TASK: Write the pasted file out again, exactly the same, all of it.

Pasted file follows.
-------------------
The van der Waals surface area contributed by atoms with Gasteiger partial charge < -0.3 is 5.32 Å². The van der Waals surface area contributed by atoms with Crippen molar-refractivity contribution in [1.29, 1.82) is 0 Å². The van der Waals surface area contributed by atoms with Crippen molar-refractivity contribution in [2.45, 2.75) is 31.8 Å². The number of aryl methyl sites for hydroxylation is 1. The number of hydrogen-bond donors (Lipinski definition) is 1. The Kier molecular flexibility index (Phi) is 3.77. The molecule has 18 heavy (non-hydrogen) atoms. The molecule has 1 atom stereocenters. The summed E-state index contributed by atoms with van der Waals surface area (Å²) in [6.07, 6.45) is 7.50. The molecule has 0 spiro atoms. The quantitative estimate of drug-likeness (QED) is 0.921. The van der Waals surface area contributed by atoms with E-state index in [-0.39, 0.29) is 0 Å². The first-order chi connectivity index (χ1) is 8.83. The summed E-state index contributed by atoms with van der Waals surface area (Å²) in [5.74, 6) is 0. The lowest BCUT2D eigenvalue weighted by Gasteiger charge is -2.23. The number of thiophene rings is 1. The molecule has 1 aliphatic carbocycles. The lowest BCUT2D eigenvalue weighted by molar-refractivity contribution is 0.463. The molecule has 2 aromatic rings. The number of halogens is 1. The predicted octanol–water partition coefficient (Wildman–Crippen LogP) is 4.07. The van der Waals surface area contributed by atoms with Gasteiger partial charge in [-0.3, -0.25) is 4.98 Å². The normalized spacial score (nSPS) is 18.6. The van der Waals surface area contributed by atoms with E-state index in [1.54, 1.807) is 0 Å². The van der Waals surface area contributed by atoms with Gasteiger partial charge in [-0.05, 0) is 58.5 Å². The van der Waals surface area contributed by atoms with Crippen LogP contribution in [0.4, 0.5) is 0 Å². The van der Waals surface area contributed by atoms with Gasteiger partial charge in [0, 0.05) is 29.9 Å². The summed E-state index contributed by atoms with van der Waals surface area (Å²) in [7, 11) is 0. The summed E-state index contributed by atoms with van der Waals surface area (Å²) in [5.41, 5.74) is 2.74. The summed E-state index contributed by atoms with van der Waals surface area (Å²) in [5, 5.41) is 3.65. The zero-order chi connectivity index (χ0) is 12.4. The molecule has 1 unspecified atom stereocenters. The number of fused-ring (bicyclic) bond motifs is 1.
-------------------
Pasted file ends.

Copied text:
The van der Waals surface area contributed by atoms with Gasteiger partial charge < -0.3 is 5.32 Å². The van der Waals surface area contributed by atoms with Crippen molar-refractivity contribution in [1.29, 1.82) is 0 Å². The van der Waals surface area contributed by atoms with Crippen molar-refractivity contribution in [2.45, 2.75) is 31.8 Å². The number of aryl methyl sites for hydroxylation is 1. The number of hydrogen-bond donors (Lipinski definition) is 1. The Kier molecular flexibility index (Phi) is 3.77. The molecule has 18 heavy (non-hydrogen) atoms. The molecule has 1 atom stereocenters. The summed E-state index contributed by atoms with van der Waals surface area (Å²) in [6.07, 6.45) is 7.50. The molecule has 0 spiro atoms. The quantitative estimate of drug-likeness (QED) is 0.921. The van der Waals surface area contributed by atoms with E-state index in [-0.39, 0.29) is 0 Å². The first-order chi connectivity index (χ1) is 8.83. The summed E-state index contributed by atoms with van der Waals surface area (Å²) in [5.74, 6) is 0. The lowest BCUT2D eigenvalue weighted by Gasteiger charge is -2.23. The number of thiophene rings is 1. The molecule has 1 aliphatic carbocycles. The lowest BCUT2D eigenvalue weighted by molar-refractivity contribution is 0.463. The molecule has 2 aromatic rings. The number of halogens is 1. The predicted octanol–water partition coefficient (Wildman–Crippen LogP) is 4.07. The van der Waals surface area contributed by atoms with Gasteiger partial charge in [-0.3, -0.25) is 4.98 Å². The normalized spacial score (nSPS) is 18.6. The van der Waals surface area contributed by atoms with E-state index in [1.54, 1.807) is 0 Å². The van der Waals surface area contributed by atoms with Gasteiger partial charge in [-0.05, 0) is 58.5 Å². The van der Waals surface area contributed by atoms with Crippen LogP contribution in [0.4, 0.5) is 0 Å². The van der Waals surface area contributed by atoms with Gasteiger partial charge in [0, 0.05) is 29.9 Å². The summed E-state index contributed by atoms with van der Waals surface area (Å²) in [7, 11) is 0. The summed E-state index contributed by atoms with van der Waals surface area (Å²) in [5.41, 5.74) is 2.74. The summed E-state index contributed by atoms with van der Waals surface area (Å²) in [5, 5.41) is 3.65. The zero-order chi connectivity index (χ0) is 12.4. The molecule has 1 unspecified atom stereocenters. The number of fused-ring (bicyclic) bond motifs is 1.